At 7’4″ and 500 pounds, Andre the Giant could have been famous for his size alone. His drive, talent, and ambition, however, proved to be as big as Andre himself, and the wrestler became legendary for his achievements in and out of the ring.
Andre was born Andre Rene Roussimoff in Grenoble, France on May 19, 1946. His parents, Boris and Marian Roussimoff, and four siblings were of average size. Andre, however, suffered from acromegaly, a disease that results in an over abundance of growth hormones. Also known as Giantism, this disease caused Andre’s body to continue growing his whole life, and by the time he was 17, he stood 6’7″.
Due to his immense stature, it seemed inevitable that Andre would excel in the wrestling world. He had just started to make a name for himself in the ring as “Monster Eiffel Tower” or “Monster Roussimoff” when French-Canadian wrestler Edouard Carpentier first laid eyes on him. Carpentier was impressed with Andre’s raw talent and decided to bring him to North America. Andre began wrestling under the name Jean Ferre in Canada for Grand Prix Promotions. In a short time, Andre went from the undercard to being a headlining name. Inspired by the movie King Kong he acquired the nickname, “The 8th Wonder of the World,” which stayed with him for the rest of his career.
By the time Andre had performed in front of 20,000 wrestling fans in Montreal, his legend had reached Vince McMahon, Sr. at the World Wide Wrestling Federation’s (WWWF) headquarters. McMahon would forever alter Andre’s life. In 1972, McMahon signed Andre to wrestle for the WWWF and changed his name to capitalize on his colossal size. “Andre the Giant” became one of the most recognizable names in wrestling. Andre performed under his new name at Madison Square Garden, where he easily defeated his opponent, Buddy Wolfe, without breaking a sweat. Before long, Andre’s venues were sold out and wrestlers lined up to perform in his shadow. As Andre’s fame grew to stardom, he was featured in Sports Illustrated in the largest feature they had ever published.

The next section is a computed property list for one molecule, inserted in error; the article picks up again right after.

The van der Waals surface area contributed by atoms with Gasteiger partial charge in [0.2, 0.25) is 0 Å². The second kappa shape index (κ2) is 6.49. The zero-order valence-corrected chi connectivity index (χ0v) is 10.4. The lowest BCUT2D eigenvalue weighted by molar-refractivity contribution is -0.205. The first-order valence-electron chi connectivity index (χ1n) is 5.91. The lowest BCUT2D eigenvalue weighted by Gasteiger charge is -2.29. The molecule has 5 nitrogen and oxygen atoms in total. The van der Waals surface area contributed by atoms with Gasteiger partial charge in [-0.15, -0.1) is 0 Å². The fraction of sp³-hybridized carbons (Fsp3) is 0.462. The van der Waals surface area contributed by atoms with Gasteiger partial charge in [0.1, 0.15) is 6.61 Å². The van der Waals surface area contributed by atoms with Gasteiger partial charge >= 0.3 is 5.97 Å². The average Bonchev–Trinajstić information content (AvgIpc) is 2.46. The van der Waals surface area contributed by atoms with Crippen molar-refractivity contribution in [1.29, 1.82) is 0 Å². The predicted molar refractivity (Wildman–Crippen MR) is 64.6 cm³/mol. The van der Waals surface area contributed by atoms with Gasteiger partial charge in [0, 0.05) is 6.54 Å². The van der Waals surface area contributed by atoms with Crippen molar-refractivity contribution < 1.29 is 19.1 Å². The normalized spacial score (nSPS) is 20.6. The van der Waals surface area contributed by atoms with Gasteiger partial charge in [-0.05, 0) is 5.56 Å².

In 1987, Andre drew the biggest crowd in WWF (formerly WWWF) history thus far. A record 90,000 fans packed the Pontiac Silverdome in Detroit, Michigan to watch Andre wrestle fellow legend Hulk Hogan in the main event of WrestleMania III. In all, Andre participated at six WrestleManias and faced some of the toughest opponents in the business, including Big John Studd and Jake “The Snake” Roberts. For many years, he was known as the “Uncrowned Champion,” until he found his place in infamy and held the WWF title for the shortest reign in history. This wasn’t the only championship Andre captured – he also won titles in the (NWA), (IWA) and the WWF Tag Team Championship.
Andre’s fame also opened the door to Hollywood. He made his acting debut in 1975 as “Big Foot” in The Six Million Dollar Man. Andre enjoyed the experience and went on to appear in television shows including B.J. and the Bear, The Fall Guy, and The Greatest American Hero, and movies such as Conan the Destroyer, Micki and Maude, and Trading Mom. His favorite role, and the one for which he is best remembered, was the lovable giant “Fezzik” in Rob Reiner’s classic, The Princess Bride.
Andre’s last television appearance was on a celebration of 20 years of NWA/WCW wrestling on TBS. Sadly, over the years, the effects of acromegaly had continued to wear down his body. Eventually, his immense size was just too much for his heart, and Andre the Giant died in Paris, France in his hotel room on January 27, 1993. His ashes were later taken home and spread over his North Carolina ranch.
Though professionally Andre will always be remembered as The 8th Wonder of the World, he is known and loved by fans across the globe as The Gentle Giant.